Questions 22-32 are based on the following passage.

  This passage is adapted from Robert Martin How We Dok. 2013 by Robert Martin

  Rapid brain growth during the first year of life is connected with an unusual feature of newborn human infants: their striking plumpness. In an

  Line average human newborn weighing some seven and a

  5 half pounds, fat tissue accounts for over a pound,around 14 percent of body weight. Our babies are among the plumpest found among mammals. Human babies at birth look markedly different from the scrawny newborns of other primates, such as chimpanzees and rhesus monkeys. The proportion of fat tissue in a newborn human matches that in mammals living under arctic conditions and actually exceeds the level found in baby seals. As anthropologist Christopher Kuzawa has shown, a newborn human has about four times as much fat as expected for a standard newborn mammal of the same body size. In fact, the proportion of body fat in

  a human baby increases further over the first nine months after birth, building up to about a quarter of body weight. During that period, around 70 percent of the energy allocated to growth is used to deposit fat. In short, healthy babies do not lose their baby fat after birth but consolidate it and maintain it for up to three years. A mother's investment in building up her infant's fat reserves continues long after birth,largely thanks to nursing.

  A standard explanation for plump babies has been that natural selection favored an increase in body fat to offset the loss of insulating body hair.It is known that the optimal temperature for a human infant kept in an incubator is about 90 °F,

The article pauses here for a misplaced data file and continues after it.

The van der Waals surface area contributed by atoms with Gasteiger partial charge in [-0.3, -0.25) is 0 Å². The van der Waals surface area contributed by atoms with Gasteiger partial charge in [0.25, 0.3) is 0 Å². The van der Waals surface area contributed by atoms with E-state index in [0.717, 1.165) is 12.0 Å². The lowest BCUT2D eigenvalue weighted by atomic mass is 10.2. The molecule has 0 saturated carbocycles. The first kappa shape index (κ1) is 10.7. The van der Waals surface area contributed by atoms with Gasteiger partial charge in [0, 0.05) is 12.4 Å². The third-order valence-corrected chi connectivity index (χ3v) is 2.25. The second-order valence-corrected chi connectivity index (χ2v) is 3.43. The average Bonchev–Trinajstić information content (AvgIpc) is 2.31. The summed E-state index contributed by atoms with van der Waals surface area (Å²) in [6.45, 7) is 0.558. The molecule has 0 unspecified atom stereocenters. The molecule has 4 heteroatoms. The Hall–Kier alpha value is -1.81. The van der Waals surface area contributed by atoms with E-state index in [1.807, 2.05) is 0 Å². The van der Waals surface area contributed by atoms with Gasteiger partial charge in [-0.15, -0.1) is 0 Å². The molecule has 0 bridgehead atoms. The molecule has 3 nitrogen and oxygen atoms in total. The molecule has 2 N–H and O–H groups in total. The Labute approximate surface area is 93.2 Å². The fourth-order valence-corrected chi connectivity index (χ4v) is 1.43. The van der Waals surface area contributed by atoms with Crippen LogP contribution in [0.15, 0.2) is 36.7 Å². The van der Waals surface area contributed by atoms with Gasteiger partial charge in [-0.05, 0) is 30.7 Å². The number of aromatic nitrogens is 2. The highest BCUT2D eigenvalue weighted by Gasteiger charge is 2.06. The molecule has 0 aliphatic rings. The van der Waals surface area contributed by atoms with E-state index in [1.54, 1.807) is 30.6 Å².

so cooling could be a problem. Baby fat is distinctively distributed, being mainly located just beneath the skin. In contrast to adult fat stores,

  there is relatively little fat in the belly cavity. Anthropologist Boguslaw Pawlowski supported this view, arguing that various feature of human newborn evolved in early humans to counter excessive cooling during nights spent sleeping in open savannah. Those features include relatively large size as well as a greater proportion of subcutaneous fat.

  However, Kuzawa's studies yielded only

  weak evidence for the role of subcutaneous fat proposed by Pawlowski. Kuzawa went on to explore a more likely explanation for our exceptionally plwnp babies: increased fat reserves as a crucial energy buffer. This would be particularly advantageous during the period of rapid brain growth in the first year of life. It could offset any disruption in the flow of resources to the growing infant. Going a step further, a 2003 paper by two nutritionists, Stephen Cunnane and Michael Crawford, argued that plump babies are the key to   the evolution of the large human brain, and not only because of energy supply. About half the brain consists of fat, and a baby's fat reserves contain special fats—long-chain polyunsaturated fatty acids (LCPUFAs)—that are essential for normal brain development. Calculations indicate that LCPUFAs present in baby fat at birth should be enough to fuel three months of brain growth. Deposition of fat in the hwnan fetus takes place only during the last third of pregnancy; almost no fat is present during the first six months. As a result, fat reserves are well below normal in premature babies. A baby born five weeks early has only half the usual amount of fat, and a baby born ten weeks early has less than a sixth. Insufficient fat deposits mean that preemies are not well buffered for the rapid brain growth that takes place after birth. Although normal brain growth can nevertheless occur given adequate nutrition, it is vital to recognized the special needs of premature babies. Cunnane aptly describes stored fat in the newborn hwnan as "insurance.